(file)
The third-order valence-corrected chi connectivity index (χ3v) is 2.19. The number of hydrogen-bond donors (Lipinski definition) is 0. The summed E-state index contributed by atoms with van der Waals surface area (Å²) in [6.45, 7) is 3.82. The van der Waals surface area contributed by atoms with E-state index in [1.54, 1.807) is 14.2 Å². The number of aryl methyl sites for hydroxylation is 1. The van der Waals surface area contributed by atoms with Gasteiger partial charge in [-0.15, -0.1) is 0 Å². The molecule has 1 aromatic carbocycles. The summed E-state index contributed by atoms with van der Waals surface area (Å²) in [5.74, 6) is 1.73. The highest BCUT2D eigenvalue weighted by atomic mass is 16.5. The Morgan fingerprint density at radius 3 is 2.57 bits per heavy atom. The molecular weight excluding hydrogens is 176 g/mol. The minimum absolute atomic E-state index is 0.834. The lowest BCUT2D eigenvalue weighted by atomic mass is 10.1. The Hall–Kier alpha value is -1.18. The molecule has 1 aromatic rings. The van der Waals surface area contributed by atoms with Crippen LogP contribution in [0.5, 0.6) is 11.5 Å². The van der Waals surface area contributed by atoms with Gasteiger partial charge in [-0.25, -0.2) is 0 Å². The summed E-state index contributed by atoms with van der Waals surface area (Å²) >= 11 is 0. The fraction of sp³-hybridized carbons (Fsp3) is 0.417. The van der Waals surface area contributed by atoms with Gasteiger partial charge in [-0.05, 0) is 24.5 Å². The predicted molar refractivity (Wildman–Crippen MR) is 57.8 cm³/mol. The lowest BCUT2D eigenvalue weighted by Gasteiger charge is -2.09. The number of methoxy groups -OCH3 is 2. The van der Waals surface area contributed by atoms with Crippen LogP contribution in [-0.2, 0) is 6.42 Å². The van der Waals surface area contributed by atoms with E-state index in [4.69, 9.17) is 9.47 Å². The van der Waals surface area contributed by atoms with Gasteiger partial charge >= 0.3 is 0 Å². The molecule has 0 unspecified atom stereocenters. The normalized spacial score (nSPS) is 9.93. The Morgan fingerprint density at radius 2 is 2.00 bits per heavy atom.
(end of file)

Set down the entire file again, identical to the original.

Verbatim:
The third-order valence-corrected chi connectivity index (χ3v) is 2.19. The number of hydrogen-bond donors (Lipinski definition) is 0. The summed E-state index contributed by atoms with van der Waals surface area (Å²) in [6.45, 7) is 3.82. The van der Waals surface area contributed by atoms with E-state index in [1.54, 1.807) is 14.2 Å². The number of aryl methyl sites for hydroxylation is 1. The van der Waals surface area contributed by atoms with Gasteiger partial charge in [-0.15, -0.1) is 0 Å². The molecule has 1 aromatic carbocycles. The summed E-state index contributed by atoms with van der Waals surface area (Å²) in [5.74, 6) is 1.73. The highest BCUT2D eigenvalue weighted by atomic mass is 16.5. The Morgan fingerprint density at radius 3 is 2.57 bits per heavy atom. The molecular weight excluding hydrogens is 176 g/mol. The minimum absolute atomic E-state index is 0.834. The lowest BCUT2D eigenvalue weighted by atomic mass is 10.1. The Hall–Kier alpha value is -1.18. The molecule has 1 aromatic rings. The van der Waals surface area contributed by atoms with Crippen LogP contribution in [0.5, 0.6) is 11.5 Å². The van der Waals surface area contributed by atoms with Gasteiger partial charge in [-0.25, -0.2) is 0 Å². The summed E-state index contributed by atoms with van der Waals surface area (Å²) >= 11 is 0. The fraction of sp³-hybridized carbons (Fsp3) is 0.417. The van der Waals surface area contributed by atoms with Gasteiger partial charge in [-0.05, 0) is 24.5 Å². The predicted molar refractivity (Wildman–Crippen MR) is 57.8 cm³/mol. The lowest BCUT2D eigenvalue weighted by Gasteiger charge is -2.09. The number of methoxy groups -OCH3 is 2. The van der Waals surface area contributed by atoms with Crippen LogP contribution in [-0.2, 0) is 6.42 Å². The van der Waals surface area contributed by atoms with E-state index in [4.69, 9.17) is 9.47 Å². The van der Waals surface area contributed by atoms with Gasteiger partial charge >= 0.3 is 0 Å². The molecule has 0 unspecified atom stereocenters. The normalized spacial score (nSPS) is 9.93. The Morgan fingerprint density at radius 2 is 2.00 bits per heavy atom.